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From Chattanooga To Chile, Face to Face
|by Elayne Clift|
Some years ago when I was working internationally on maternal and child health issues, I visited a deeply impoverished neighbourhood in Dhaka, Bangladesh. The poverty there was crushing; most Americans would have found it inconceivable that families shared wooden platforms for beds, ate rice while squatting on dirt floors, and had sewage running past the door. I was welcomed into a home in such a neighbourhood by a young woman in a thin sari with a baby on her hip and I've never forgotten what she said to me through our translator: "Forgive me, my house is a mess. I didn't know you were coming!"
In that moment I was struck by the universality of womanhood, for whom among us has not said the very same thing to visitors, no matter how posh or poor our surroundings?
Over the years, as I travelled to diverse communities and countries, I've been struck repeatedly by the way that women speak to each other, and by the things that we share as priorities. Whether among incarcerated women, women in poor communities of urban America, affluent women in the world's capital cities, bank tellers in Kenya or beauticians in Thailand, it's been my experience that what we talk about is always the same: Our kids, our relationships, our challenges and how we overcome them.
On a recent trip to South America, my husband and I met a lovely family - three generations celebrating a reunion and a birthday. As we shared lunch and then dinner with them at a guesthouse, the women almost immediately talked intimately among themselves, this one worried about her moody son, that one was concerned for her unmarried daughter, all of us were empathising with each other as the stories unfolded.
In the lovely little town of Santa Cruz, Chile, we happened upon my new best friend, Lallie, who had stopped by the bed-and-breakfast where we were staying. Three hours and many confessions later, we were invited to visit her home the next night. The evening turned out to be wonderful and, not surprisingly, full of whispered secrets between Lallie and me while the men talked politics.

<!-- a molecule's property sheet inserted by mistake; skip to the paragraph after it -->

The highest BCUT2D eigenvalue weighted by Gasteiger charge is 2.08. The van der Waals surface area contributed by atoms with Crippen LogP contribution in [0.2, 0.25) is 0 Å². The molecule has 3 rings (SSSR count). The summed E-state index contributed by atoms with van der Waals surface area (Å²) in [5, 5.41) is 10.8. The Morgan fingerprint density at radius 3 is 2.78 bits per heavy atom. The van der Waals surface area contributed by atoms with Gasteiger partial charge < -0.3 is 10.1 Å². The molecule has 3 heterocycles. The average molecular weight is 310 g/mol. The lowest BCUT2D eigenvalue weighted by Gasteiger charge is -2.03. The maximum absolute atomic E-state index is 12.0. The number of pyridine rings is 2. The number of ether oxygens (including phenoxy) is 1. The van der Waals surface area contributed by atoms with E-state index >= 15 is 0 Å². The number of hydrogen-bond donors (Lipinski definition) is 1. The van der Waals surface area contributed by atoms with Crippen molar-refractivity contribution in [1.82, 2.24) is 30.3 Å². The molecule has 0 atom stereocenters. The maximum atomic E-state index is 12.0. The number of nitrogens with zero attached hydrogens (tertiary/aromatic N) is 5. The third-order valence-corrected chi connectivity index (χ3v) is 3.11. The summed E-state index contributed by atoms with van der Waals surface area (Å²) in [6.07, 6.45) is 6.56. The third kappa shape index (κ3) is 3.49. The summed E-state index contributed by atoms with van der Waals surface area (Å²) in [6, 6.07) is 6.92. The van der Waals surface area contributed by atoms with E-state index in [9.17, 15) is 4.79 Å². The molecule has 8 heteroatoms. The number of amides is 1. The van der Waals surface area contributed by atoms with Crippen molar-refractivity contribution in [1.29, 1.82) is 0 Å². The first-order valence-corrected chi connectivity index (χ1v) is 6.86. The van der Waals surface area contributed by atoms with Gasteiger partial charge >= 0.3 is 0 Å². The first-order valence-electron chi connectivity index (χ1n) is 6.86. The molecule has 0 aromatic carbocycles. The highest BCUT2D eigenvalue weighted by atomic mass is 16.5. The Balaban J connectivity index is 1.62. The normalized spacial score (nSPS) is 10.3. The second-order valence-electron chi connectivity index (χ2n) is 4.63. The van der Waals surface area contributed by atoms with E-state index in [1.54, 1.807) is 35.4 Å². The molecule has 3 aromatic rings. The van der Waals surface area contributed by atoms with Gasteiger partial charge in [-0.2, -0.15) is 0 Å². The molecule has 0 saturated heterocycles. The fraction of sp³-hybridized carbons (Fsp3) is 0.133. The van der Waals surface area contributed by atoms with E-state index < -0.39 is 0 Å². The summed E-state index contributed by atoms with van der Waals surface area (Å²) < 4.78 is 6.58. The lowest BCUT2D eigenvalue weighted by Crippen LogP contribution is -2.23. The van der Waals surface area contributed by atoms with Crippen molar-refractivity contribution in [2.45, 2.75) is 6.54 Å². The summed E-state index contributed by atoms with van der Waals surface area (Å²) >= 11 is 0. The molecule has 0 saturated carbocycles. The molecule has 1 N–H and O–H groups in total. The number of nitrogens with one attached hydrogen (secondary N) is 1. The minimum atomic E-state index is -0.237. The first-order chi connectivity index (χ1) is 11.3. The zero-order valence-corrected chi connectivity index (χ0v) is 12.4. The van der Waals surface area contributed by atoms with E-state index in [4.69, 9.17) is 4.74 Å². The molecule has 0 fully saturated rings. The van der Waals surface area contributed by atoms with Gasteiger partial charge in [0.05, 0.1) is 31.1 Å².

On a boat trip, I made friends with a young German couple, newlyweds as it turned out. At the end of our time together, I invited them to visit us in New England. "Would it be okay to bring a baby?" the woman asked me, her eyes twinkling. "We want to have a baby!" Such shared intimacies with a virtual stranger did not seem out of place at all. We were simply women talking about what was important to us.
Much has been written about the difference between women and men in terms of their communication styles and topics. That is not the point of this reflection. Rather, what I am struck by is the immediate, genuine, shared intimacy that exists among women, irrespective of class, culture, country, age, race, or other seeming barriers. I find it extraordinary that a desperately poor woman in Bangladesh would say the same thing to me as a well-heeled matron in Buenos Aires might. Or that a woman I've only just met by happenstance would invite me into her home and open her heart with such obvious pleasure. (The night at Lallie's in which our new friendship was forged was hilarious!) It amazes me that no matter where I go I find women who are thinking, feeling, experiencing, and talking about the very same things, and they are connecting with each other in extraordinary ways.
Once, while at a writer's conference in a small New York town, I stopped at a local shop. I watched a woman there whose husband was nagging her in a way that made me sad for her. Our eyes met, the understanding that passed between us was palpable. As I left the store I passed close by her and on impulse whispered, "You have the strength to do whatever you need to do." "I know I do," she whispered back to me. I've often wondered what happened to that woman. I like to think my moment of empathy helped her decide what to do.
The point is, women's connection to each other is an extraordinary thing, and I am reminded of it everywhere I go. Just as my oldest friends are dear to me because of everything we've shared, so too are the new friends I make because of everything we've understood about each other's lives. Even in fleeting moments of exchange, there is something real and rich about women's lives crossing because of our universal reality.
Such moments of convergence are a true gift, freely given and accepted with gratitude, woman to woman. They are gifts without a price and without boundaries.
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